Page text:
LONDON — In the coming weeks, a small, carefully selected group of volunteers is expected to arrive on the 11th floor of a London hospital to be given what the rest of the world’s 7.8 billion people have been trying to avoid: a coronavirus infection.
They will be administered tiny droplets of the virus into their nostrils as part of a plan authorized by British regulators on Wednesday to deliberately infect unvaccinated volunteers with the coronavirus.
The scientists hope to eventually expose vaccinated people to the virus as a way of comparing the effectiveness of different vaccines. But before that, the project’s backers have to expose unvaccinated volunteers in order to determine the lowest dose of the virus that will reliably infect them.
As many as 90 people could be part of the trial, but the number could be lower if researchers can determine the right dose with fewer volunteers.
By controlling the amount of the virus people are subjected to and monitoring them from the moment they are infected, scientists are hoping to discover things about how the immune system responds to the coronavirus that would be impossible outside a lab — and to develop ways of directly comparing the efficacy of treatments and vaccines.
“We are going to learn an awful lot about the immunology of the virus,” Peter Openshaw, an Imperial College London professor involved in the study, said on Wednesday. He added that the study would be able “to accelerate not only understanding of diseases caused by infection, but also to accelerate the discovery of new treatments and of vaccines.”
The idea of such a study, called a human challenge trial, has been hotly debated since the early months of the pandemic.
In the past, scientists have deliberately exposed volunteers to diseases like typhoid and cholera to test vaccines. But infected people could be cured of those diseases; Covid-19 has no known cure, putting the scientists in charge of the British study in largely uncharted ethical territory.
In order to try to ensure that participants do not become seriously ill, the British study will be restricted to young, healthy volunteers, in an 18 to 30 age range.
But there have been severe Covid-19 cases even in those types of patients, and the long-term consequences of an infection are also largely unknown. The age restrictions also may make it difficult to translate the findings to older adults or people with pre-existing conditions, whose immune responses might be different and who are the target group for treatments and vaccines.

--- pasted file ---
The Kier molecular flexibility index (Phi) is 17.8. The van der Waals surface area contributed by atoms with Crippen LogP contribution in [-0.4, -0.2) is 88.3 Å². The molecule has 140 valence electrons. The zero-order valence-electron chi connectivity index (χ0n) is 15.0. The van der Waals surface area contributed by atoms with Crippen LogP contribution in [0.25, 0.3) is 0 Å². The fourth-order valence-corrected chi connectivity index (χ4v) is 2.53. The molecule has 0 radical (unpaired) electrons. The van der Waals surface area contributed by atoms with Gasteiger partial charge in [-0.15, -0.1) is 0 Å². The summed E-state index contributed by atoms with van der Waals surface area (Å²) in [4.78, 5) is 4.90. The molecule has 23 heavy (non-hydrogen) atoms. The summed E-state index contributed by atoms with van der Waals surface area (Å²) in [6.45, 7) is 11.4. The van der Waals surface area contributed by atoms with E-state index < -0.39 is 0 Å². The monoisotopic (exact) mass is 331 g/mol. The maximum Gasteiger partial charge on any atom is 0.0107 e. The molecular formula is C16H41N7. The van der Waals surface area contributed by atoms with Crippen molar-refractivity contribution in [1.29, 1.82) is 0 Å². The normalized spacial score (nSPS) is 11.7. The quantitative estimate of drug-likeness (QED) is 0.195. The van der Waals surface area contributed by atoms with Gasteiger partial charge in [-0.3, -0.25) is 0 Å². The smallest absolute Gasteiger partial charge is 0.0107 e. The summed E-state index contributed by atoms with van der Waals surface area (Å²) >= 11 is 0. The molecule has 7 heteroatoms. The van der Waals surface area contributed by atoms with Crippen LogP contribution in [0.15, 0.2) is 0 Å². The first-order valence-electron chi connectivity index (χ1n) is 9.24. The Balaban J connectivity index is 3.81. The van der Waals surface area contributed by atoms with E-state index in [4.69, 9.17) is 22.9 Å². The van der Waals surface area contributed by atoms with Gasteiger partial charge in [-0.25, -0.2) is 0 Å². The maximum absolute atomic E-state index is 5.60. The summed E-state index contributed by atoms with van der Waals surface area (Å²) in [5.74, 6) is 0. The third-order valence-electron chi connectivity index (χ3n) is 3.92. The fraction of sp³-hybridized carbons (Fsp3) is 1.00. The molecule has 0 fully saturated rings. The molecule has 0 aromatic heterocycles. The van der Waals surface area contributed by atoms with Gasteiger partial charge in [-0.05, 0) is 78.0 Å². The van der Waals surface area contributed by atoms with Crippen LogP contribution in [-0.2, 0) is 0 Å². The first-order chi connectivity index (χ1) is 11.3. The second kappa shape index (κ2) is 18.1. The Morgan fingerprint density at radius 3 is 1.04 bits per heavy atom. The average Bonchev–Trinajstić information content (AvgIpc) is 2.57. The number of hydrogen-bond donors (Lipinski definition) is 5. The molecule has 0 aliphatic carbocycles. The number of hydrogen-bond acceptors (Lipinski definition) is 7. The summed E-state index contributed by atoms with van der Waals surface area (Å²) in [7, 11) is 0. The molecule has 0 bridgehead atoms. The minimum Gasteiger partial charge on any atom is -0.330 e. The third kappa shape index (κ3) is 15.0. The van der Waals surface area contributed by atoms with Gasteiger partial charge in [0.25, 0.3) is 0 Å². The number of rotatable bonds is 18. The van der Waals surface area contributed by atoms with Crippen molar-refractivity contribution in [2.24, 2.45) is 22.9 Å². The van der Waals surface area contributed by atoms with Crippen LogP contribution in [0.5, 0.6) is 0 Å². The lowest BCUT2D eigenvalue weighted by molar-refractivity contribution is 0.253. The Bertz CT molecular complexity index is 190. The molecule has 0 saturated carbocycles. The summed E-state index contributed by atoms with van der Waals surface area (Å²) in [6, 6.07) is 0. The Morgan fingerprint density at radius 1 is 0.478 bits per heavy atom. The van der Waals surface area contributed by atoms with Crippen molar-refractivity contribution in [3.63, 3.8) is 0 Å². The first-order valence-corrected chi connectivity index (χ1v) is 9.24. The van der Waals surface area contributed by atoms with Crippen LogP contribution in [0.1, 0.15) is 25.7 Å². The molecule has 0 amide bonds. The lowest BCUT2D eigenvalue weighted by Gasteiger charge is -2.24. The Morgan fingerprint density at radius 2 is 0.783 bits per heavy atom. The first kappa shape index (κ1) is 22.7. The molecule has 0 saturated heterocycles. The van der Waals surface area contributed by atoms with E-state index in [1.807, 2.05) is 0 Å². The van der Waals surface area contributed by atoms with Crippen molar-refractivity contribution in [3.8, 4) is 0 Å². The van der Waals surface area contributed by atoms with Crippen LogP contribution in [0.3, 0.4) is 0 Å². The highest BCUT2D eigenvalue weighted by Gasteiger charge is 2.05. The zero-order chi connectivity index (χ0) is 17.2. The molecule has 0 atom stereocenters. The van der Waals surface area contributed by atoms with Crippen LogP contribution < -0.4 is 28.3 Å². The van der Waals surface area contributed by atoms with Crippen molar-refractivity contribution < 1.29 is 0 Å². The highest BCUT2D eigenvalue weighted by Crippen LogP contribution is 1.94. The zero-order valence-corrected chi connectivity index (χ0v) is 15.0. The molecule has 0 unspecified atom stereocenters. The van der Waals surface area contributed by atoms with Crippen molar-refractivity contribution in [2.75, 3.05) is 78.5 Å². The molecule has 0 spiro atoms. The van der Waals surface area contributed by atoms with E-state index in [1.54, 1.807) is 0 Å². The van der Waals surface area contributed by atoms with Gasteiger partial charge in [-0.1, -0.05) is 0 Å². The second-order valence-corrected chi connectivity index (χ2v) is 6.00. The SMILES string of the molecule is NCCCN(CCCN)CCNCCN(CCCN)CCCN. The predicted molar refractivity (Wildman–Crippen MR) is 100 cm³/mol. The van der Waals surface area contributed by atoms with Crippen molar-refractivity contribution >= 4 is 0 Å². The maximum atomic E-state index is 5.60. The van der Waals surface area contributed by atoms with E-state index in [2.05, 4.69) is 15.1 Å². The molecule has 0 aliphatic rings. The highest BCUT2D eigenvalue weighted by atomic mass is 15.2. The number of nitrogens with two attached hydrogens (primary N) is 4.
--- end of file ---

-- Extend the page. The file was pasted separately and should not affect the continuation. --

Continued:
“It will be a limited study,” said Ian Jones, a professor of virology at the University of Reading who is not part of the study. “And you could argue that, by definition, it’s not going to study those in whom it’s most important to know what’s going on.”
For now, the only part of the study to be formally authorized by British regulators is the experiment to determine the lowest dose of virus needed to infect people.
After being exposed to the virus, the participants will be isolated for two weeks in the hospital. For that and the year’s worth of follow-up appointments that are planned, they will be paid 4,500 pounds, or about $6,200. The researchers said that would compensate people for time away from jobs or families without creating too large an economic incentive for people to participate.
When the idea of human challenge trials was first floated last year, some scientists saw it as a way of shaving off crucial time in the race to identify a vaccine. Unlike in large clinical trials, in which scientists wait for vaccinated people to encounter the virus in their communities, researchers in this project would eventually purposely infect vaccinated people.
Now that several vaccines have been authorized, the goals of this human challenge trial are somewhat different.
For now, the researchers will be exposing people to the version of the virus that has been circulating in Britain since last spring, and not the more contagious and potentially deadlier variant that has taken hold more recently. But eventually, they said, they could give people experimental vaccines designed to address the effect of new, worrisome variants and then subject them to those versions of the virus.
They could also directly compare different vaccine doses and dosing intervals for the same vaccine.